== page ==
A National Day of Reason?

After a ‘Reason Rally’ is there a need for a National of Reason? View Photo Gallery: Atheists, nontheists, secularists and others … Continued

After a ‘Reason Rally’ is there a need for a National of Reason?
View Photo Gallery: Atheists, nontheists, secularists and others who believe in reason, not God, gather on the Mall for the first Reason Rally, seeking to defuse distrust of their views. Despite intermittent rain, several thousand people gathered on the lawn across from the National Museum of American History to hear a roster of speakers.

I strongly support the National Day of Reason, although I wish it weren’t needed. There would be no National Day of Reason if there were not a government-endorsed National Day of Prayer.

Though held annually on the same day, the first Thursday in May, there is a major difference—and not just in terms of reason vs. faith. Some government officials claim that the National Day of Prayer represents a broad interfaith coalition, which it does not. Shirley Dobson, wife of James Dobson, heads the event. Together they promote conservative Christian causes. However, even if the event were religiously inclusive, it would still exclude millions of Americans who do not pray, and it marginalizes them as second-class citizens.

As a secular country with a secular Constitution, our government should not favor one religion over another, or religion over non-religion. But for those who truly want to be inclusive of all Americans, I have a solution: Have the government sponsor two separate days—a National Day of Prayer and a National Day of Non-Prayer, a day on which Christians might then appreciate how atheists and humanists feel about a government pushing prayer.

That said, I don’t need a president or anyone else telling me to set aside a special day to not pray, because I happily do not pray every day. On the other hand, those who wish to pray every day are free to do so without government urging. Our government should never tell its citizens when, how, or whether to pray.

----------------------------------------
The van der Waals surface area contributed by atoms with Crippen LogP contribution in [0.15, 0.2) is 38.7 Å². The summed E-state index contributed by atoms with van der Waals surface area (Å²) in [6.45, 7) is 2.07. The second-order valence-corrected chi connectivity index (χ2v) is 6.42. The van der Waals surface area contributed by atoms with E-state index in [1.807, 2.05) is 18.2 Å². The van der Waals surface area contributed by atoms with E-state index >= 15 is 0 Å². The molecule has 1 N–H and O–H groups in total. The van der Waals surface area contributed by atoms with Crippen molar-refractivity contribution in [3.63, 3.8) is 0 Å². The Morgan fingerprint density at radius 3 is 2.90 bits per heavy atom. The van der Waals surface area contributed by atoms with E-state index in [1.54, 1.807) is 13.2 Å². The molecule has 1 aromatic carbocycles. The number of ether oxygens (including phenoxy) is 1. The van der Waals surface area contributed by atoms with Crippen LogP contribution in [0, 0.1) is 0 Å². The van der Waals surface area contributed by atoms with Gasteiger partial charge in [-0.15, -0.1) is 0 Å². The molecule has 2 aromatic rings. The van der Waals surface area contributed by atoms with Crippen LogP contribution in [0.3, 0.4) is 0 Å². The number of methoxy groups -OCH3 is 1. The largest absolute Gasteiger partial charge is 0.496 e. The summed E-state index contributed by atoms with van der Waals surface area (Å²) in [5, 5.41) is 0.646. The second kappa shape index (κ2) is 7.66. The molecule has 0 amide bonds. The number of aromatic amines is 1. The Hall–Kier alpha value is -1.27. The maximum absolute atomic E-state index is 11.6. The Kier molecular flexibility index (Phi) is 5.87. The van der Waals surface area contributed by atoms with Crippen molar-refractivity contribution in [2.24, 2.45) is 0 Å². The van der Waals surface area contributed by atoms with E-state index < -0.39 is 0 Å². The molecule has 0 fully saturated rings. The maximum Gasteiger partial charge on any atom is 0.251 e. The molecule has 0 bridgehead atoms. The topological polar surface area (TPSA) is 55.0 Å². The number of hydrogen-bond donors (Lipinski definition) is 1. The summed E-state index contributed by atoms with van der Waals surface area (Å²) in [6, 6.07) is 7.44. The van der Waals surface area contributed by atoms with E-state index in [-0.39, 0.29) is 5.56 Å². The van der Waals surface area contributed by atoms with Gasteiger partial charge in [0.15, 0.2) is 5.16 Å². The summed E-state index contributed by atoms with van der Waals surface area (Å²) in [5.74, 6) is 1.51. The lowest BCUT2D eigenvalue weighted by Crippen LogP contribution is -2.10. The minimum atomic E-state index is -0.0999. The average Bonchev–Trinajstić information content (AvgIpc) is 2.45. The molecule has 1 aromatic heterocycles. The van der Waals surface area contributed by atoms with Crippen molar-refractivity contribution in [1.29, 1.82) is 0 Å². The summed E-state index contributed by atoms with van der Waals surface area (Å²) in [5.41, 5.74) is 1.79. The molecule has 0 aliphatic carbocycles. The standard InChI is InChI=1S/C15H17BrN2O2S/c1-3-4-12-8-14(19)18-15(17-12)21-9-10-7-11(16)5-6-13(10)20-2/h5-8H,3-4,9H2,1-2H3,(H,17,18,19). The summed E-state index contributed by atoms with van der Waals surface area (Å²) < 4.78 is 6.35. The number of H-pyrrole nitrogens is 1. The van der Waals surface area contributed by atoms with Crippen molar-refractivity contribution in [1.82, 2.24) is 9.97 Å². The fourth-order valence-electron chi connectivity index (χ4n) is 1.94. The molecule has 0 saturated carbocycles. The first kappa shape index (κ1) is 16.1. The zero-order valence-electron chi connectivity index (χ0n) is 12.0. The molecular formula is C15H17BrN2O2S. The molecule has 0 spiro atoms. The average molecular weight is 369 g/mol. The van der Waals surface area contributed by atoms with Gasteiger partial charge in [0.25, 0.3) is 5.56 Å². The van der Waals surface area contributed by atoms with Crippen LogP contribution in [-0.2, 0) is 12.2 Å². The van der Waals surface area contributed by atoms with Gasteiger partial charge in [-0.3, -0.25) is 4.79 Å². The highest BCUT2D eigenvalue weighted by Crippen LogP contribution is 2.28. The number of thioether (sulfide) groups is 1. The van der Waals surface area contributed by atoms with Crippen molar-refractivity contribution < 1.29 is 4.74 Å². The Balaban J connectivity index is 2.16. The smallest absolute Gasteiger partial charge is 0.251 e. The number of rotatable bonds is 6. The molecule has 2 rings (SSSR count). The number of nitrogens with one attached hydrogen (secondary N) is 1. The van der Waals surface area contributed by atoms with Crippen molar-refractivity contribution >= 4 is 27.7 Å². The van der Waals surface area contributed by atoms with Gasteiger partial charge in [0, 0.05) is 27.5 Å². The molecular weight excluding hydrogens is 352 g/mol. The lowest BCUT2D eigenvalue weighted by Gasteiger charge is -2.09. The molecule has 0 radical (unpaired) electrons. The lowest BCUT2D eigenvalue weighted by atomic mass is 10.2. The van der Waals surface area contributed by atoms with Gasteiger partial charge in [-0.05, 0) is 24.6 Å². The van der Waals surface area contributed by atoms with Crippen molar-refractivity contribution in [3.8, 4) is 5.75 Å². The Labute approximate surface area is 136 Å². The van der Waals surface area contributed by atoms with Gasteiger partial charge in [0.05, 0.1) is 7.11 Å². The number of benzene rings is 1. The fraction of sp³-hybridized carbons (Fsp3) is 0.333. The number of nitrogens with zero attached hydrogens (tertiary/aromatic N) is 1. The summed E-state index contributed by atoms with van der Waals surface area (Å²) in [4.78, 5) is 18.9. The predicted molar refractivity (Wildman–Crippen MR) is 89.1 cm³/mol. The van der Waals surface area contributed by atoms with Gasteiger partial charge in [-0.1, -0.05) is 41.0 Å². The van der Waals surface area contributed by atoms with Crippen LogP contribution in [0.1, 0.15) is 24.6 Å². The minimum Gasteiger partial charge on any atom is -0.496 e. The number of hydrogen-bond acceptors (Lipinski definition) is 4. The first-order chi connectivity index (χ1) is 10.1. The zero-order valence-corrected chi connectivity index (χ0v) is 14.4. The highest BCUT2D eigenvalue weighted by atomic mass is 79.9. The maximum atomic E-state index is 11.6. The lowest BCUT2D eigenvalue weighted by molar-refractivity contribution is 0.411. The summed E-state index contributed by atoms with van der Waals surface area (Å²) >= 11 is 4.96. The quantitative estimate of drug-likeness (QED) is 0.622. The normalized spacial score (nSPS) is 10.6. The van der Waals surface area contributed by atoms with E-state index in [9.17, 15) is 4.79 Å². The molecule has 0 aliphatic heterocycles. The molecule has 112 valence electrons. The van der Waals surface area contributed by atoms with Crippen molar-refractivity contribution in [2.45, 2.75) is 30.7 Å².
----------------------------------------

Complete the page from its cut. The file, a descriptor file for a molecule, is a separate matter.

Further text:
It is truly disturbing that so many Americans now object to reason. Would these same individuals also complain about a National Day of Science? There was a time when Americans would feel embarrassed by their ignorance of science or their disdain of reason. Not so much, anymore. An article in the Christian Post described how the American Humanist Association and the Secular Coalition for America have joined forces to counter the National Day of Prayer by promoting a National Day of Reason. In the article, a Christian Coalition spokesperson, Billy McCormack, called the National Day of Reason “a blatant assault on Christianity.” One hopes that some Christians will be uncomfortable on learning that their fellow Christians describe “reason” as an assault on Christianity.

Perhaps a number of religious people will also support the proclamation sponsored by Rep. Pete Stark (D-Calif.), which begins: “The National Day of Reason celebrates the application of reason and the positive impact it has had on humanity. It is also an opportunity to reaffirm the Constitutional separation of religion and government.” After all, our founders who wisely separated religion from government would be appalled by those who call for the separation of reason from government.

Here’s one final difference between the National Day of Prayer and a National Day of Reason. Many secular groups plan to observe the National Day of Reason by advocating and performing community service projects or other good works. Robert Ingersoll, a nineteenth-century Republican and humanist whom I greatly admire said, “The hands that help are better far than the lips that pray.” I wish more Republicans (and Democrats) today would share this view.

Herb Silverman, an On Faith panelist, is founder and president of the Secular Coalition for America and author of “Candidate Without a Prayer: An Autobiography of a Jewish Atheist in the Bible Belt.

About

Herb Silverman Herb Silverman is founder and President Emeritus of the Secular Coalition for America, author of “Candidate Without a Prayer: An Autobiography of a Jewish Atheist in the Bible Belt,” and Distinguished Professor Emeritus of Mathematics at the College of Charleston.
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